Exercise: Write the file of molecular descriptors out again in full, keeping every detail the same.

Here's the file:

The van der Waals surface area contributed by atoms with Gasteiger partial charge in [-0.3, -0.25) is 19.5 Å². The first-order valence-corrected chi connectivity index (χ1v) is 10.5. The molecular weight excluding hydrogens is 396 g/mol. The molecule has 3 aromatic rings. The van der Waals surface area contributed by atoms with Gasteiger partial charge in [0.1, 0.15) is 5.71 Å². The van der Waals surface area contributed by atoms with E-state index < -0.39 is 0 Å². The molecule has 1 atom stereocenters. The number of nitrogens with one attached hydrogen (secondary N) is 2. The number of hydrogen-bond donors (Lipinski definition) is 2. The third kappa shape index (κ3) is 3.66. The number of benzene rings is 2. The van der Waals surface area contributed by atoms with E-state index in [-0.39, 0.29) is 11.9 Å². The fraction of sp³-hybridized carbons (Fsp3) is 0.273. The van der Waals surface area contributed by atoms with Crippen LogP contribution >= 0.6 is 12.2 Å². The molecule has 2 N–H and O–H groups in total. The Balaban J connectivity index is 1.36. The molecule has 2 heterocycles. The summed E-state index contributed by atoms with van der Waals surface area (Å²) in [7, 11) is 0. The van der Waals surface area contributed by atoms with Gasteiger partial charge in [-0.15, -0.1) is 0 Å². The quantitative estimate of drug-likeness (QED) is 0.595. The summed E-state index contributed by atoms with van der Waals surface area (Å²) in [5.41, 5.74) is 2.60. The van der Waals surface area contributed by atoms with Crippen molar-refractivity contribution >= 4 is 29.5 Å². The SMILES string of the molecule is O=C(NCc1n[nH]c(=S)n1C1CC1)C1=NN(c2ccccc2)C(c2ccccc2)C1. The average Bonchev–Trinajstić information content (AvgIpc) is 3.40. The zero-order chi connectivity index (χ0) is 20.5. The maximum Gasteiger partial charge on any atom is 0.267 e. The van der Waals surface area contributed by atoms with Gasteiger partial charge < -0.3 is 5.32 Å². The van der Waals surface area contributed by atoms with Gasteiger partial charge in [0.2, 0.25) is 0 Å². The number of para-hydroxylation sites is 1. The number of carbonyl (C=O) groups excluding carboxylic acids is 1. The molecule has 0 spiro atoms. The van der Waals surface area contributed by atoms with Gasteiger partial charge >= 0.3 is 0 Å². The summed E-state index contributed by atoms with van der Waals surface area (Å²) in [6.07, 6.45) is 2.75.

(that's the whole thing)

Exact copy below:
The van der Waals surface area contributed by atoms with Gasteiger partial charge in [-0.3, -0.25) is 19.5 Å². The first-order valence-corrected chi connectivity index (χ1v) is 10.5. The molecular weight excluding hydrogens is 396 g/mol. The molecule has 3 aromatic rings. The van der Waals surface area contributed by atoms with Gasteiger partial charge in [0.1, 0.15) is 5.71 Å². The van der Waals surface area contributed by atoms with E-state index < -0.39 is 0 Å². The molecule has 1 atom stereocenters. The number of nitrogens with one attached hydrogen (secondary N) is 2. The number of hydrogen-bond donors (Lipinski definition) is 2. The third kappa shape index (κ3) is 3.66. The number of benzene rings is 2. The van der Waals surface area contributed by atoms with E-state index in [-0.39, 0.29) is 11.9 Å². The fraction of sp³-hybridized carbons (Fsp3) is 0.273. The van der Waals surface area contributed by atoms with Crippen LogP contribution >= 0.6 is 12.2 Å². The molecule has 2 N–H and O–H groups in total. The Balaban J connectivity index is 1.36. The molecule has 2 heterocycles. The summed E-state index contributed by atoms with van der Waals surface area (Å²) in [7, 11) is 0. The van der Waals surface area contributed by atoms with Gasteiger partial charge in [-0.15, -0.1) is 0 Å². The quantitative estimate of drug-likeness (QED) is 0.595. The summed E-state index contributed by atoms with van der Waals surface area (Å²) in [5.41, 5.74) is 2.60. The van der Waals surface area contributed by atoms with Crippen molar-refractivity contribution >= 4 is 29.5 Å². The SMILES string of the molecule is O=C(NCc1n[nH]c(=S)n1C1CC1)C1=NN(c2ccccc2)C(c2ccccc2)C1. The average Bonchev–Trinajstić information content (AvgIpc) is 3.40. The zero-order chi connectivity index (χ0) is 20.5. The maximum Gasteiger partial charge on any atom is 0.267 e. The van der Waals surface area contributed by atoms with Gasteiger partial charge < -0.3 is 5.32 Å². The van der Waals surface area contributed by atoms with Gasteiger partial charge in [0.2, 0.25) is 0 Å². The number of para-hydroxylation sites is 1. The number of carbonyl (C=O) groups excluding carboxylic acids is 1. The molecule has 0 spiro atoms. The van der Waals surface area contributed by atoms with Gasteiger partial charge >= 0.3 is 0 Å². The summed E-state index contributed by atoms with van der Waals surface area (Å²) in [6.07, 6.45) is 2.75.